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    #1

    Infinitive or -ing

    I was looking at Longman dictionary and suddenly I came across this example. [ Paul was left feeling distinctly foolish.]
    don't we use infinitive + to after passive voice? I mean what if we used : Paul was left to feel distinctly foolish.?

    What's difference between them?

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    #2

    Re: Infinitive or -ing

    Quote Originally Posted by Freeguy View Post
    I was looking at Longman dictionary and suddenly I came across this example. [ Paul was left feeling distinctly foolish.]
    don't we use infinitive + to after passive voice? I mean what if we used : Paul was left to feel distinctly foolish.?

    What's difference between them?
    The first, with -ing, is correct and natural. The second is not natural.

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    #3

    Re: Infinitive or -ing

    Quote Originally Posted by Freeguy View Post
    don't we use infinitive + to after passive voice?
    You can:
    I was asked to write a letter.

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    #4

    Re: Infinitive or -ing

    What's the topic of this grammar? I mean how we can use -ing after passive voice. Can you give me another example?

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    #5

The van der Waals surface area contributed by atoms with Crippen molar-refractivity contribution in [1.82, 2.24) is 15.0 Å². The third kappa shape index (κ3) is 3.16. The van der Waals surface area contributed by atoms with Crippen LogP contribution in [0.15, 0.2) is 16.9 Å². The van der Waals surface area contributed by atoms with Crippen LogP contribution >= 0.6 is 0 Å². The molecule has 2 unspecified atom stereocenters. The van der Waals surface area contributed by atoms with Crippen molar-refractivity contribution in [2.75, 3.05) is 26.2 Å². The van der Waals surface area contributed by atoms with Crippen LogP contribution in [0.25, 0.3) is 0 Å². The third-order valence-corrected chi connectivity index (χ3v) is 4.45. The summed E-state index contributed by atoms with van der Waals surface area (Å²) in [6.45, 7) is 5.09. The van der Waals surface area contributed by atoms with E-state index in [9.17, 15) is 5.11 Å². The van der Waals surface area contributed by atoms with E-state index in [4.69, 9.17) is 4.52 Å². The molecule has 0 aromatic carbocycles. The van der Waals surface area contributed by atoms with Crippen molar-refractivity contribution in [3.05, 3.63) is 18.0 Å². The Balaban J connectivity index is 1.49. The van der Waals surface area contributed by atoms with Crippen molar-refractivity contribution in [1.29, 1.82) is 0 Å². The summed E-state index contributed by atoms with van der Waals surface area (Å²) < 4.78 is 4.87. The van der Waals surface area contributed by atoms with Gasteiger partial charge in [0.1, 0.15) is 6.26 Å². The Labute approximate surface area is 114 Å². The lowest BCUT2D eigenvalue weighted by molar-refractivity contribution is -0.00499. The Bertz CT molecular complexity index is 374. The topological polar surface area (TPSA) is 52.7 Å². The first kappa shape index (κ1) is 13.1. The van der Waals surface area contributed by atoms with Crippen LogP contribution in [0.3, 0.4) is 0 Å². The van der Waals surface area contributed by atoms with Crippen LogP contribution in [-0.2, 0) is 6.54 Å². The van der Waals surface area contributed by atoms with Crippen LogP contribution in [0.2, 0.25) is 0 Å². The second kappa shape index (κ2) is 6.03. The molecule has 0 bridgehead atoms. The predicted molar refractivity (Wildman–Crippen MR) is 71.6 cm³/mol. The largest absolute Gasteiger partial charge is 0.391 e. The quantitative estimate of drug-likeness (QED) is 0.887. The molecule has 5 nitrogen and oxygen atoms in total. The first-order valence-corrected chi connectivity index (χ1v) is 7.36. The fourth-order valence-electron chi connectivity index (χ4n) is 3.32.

Re: Infinitive or -ing

    Quote Originally Posted by Freeguy View Post
    What's the topic of this grammar? I mean how we can use -ing after passive voice. Can you give me another example?
    John was left holding the baby.

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    #6

    Re: Infinitive or -ing

    Hello.
    If you do not mind, let me give you some more examples:

    1) She was left crying;
    2) She was left to cry.

    Both seem grammatically correct to me.
    But there, however subtle, must be a difference. As I see it, the first sentence depicts the state - she had already started to cry when someone left her.
    The second one, to my mind, may suggest she had not started to cry when someone left her, but she was perhaps about to do so; the emphasis in this case is on her not getting any help when she needed it - nobody was going to comfort her.

    I am not a native speaker, nor an English teacher.

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    #7

    Re: Infinitive or -ing

    Quote Originally Posted by Weaver67 View Post
    The second one, to my mind, may suggest she had not started to cry when someone left her, but she was perhaps about to do so; the emphasis in this case is on her not getting any help when she needed it - nobody was going to comfort her.
    It could be this, but it could also mean that someone saw that she was going to cry and left her in peace to do so. It doesn't have to be uncaring IMO.

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    #8

    Re: Infinitive or -ing

    Quote Originally Posted by Tdol View Post
    It could be this, but it could also mean that someone saw that she was going to cry and left her in peace to do so. It doesn't have to be uncaring IMO.
    No, it doesn't... I agree. This is certainly not the only possible context. I was in haste, trying to come up with something that would be able to fire Freeguy's imagination. I should have used something less strong than the formula "the emphasis is...".

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